But if you ask questions like those 10 of your typical Queer Theorist you will find that the answer is definitely “No, their writing is NOT integral.” There are two important senses in which I intend this point: first, that the authors’ writing so far as I can tell probably does not evidence levels of ego-development centered at post-Individualist maturity in Susanne Cook-Greuter’s scale of ego-development maturity; secondly, that the positive values articulated by Integral Theory such as inclusion of developmental diversity, comprehensivity, non-dual perspectives on spirituality, etc., are not valued as such.

I try to hold the former judgments lightly (and generally privately), given that I have not administered any diagnostic assessment of the author and in any case it’s rarely necessary to talk about an author’s implicit psychological profile when it’s much easier to talk about the author’s explicit values.

A telltale sign of a postmodern Queer Theorist is that they value diversity in its own right and refuse to situate their discourse in a “big picture” of an evolving human nature; a sign of an integral LGBTQ/gay theorist is that they value both diversity and unity together and situate their discourse in a model of gender and sexuality capable of making sense of the facts of development in their particularity and in their general principles. An early exemplar of this approach is my own Soulfully Gay.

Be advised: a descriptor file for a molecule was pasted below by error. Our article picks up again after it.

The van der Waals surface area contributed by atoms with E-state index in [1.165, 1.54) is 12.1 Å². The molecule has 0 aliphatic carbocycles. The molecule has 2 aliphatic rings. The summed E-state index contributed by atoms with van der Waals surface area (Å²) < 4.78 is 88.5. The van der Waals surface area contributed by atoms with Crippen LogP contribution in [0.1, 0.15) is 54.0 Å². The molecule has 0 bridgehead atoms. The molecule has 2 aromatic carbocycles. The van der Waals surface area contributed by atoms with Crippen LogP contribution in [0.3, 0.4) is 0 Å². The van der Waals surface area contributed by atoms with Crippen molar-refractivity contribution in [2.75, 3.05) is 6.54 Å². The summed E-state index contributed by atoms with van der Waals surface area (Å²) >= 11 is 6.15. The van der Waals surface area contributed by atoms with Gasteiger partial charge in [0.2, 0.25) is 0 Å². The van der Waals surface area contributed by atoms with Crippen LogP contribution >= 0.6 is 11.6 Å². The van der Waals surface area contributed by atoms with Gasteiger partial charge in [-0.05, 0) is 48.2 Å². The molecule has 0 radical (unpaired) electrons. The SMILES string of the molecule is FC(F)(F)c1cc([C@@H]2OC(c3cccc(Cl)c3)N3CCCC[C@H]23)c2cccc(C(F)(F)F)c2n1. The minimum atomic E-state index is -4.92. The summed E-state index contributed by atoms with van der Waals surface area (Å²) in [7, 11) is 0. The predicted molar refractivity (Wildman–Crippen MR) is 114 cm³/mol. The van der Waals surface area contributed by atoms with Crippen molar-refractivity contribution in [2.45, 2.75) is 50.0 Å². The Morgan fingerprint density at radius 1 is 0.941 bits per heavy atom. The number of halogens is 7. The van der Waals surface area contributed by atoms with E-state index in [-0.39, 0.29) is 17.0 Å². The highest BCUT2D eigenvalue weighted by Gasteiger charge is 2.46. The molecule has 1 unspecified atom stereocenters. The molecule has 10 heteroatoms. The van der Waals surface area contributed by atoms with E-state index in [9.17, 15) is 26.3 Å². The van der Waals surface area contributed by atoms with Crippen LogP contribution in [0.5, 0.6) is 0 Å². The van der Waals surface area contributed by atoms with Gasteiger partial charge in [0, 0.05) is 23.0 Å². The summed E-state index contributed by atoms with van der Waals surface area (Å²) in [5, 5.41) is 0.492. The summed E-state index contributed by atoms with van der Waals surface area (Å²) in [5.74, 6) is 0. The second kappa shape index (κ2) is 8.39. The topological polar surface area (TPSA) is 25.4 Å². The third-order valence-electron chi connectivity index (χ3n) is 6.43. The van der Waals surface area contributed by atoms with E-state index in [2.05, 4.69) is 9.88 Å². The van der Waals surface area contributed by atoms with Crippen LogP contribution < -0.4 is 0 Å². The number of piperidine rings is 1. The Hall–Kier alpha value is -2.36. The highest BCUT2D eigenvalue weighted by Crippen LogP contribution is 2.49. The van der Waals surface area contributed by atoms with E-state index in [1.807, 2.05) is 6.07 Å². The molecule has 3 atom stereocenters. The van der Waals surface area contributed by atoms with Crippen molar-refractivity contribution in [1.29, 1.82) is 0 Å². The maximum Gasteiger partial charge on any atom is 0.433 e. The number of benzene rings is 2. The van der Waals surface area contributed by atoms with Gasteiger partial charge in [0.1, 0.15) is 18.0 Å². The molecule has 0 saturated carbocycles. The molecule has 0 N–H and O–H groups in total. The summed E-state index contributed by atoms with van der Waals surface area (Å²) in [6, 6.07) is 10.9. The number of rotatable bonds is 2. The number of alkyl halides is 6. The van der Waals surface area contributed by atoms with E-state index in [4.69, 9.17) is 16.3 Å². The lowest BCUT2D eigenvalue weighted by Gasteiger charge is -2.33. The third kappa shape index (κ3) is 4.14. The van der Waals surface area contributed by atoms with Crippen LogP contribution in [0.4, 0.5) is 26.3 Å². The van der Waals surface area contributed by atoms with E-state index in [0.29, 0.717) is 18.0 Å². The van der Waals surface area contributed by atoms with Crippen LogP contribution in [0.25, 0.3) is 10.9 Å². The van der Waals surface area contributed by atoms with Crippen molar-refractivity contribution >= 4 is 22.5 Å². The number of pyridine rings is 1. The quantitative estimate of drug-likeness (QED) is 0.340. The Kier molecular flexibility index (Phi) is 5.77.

I want to add that there’s nothing wrong with Queer Theory as a vibrant, healthy postmodern (but non-Integral) expression of critical consciousness. “Not Integral” is not an insult in my book, it’s a tool of criticism itself, a pointer to the ways in which a writer has omitted something essential that could provide a wider and more useful perspective.

Eve Kosofsky Sedgwick was a brilliant theorist whose contribution to scholarship was seminal; without her work in developing various postmodern critiques, integral scholarship could not stand on her shoulders. Her brilliance as a postmodern thinker is not diminished by the fact that she had not made certain connections obvious from a more integral perspective; indeed, it is from an integral view that her brilliance is all the more valued even as the partiality of her methodology comes more clearly into view.

Healthy postmodern perspectives are needed today inside and outside academia, just so long as they are willing to allow integral voices to work alongside them. There are destructive and constructive phases of postmodern criticism, and as writers naturally flow away from tearing down reality into appreciating and beautifying reality, they naturally progress into more integrative modes.

Warm regards,


P.S.: I contract every time I hear you talk on your blog about “Wilberians” and “Wilber and his followers,” or attaching “dynamics of exploitation” judgments to spiritual teachers without a justification that I find persuasive. Such dismissive pigeon-holing is a major turn-off to me; it’s a common tactic of academic writers, I know, but I find it cringe worthy. I’m looking forward to having time after my vacation to cutting through the contractions and commenting on your work including your new essay. Overall, Integral needs to pay more attention to justice issues, and I’m glad there are folks out there who take them seriously.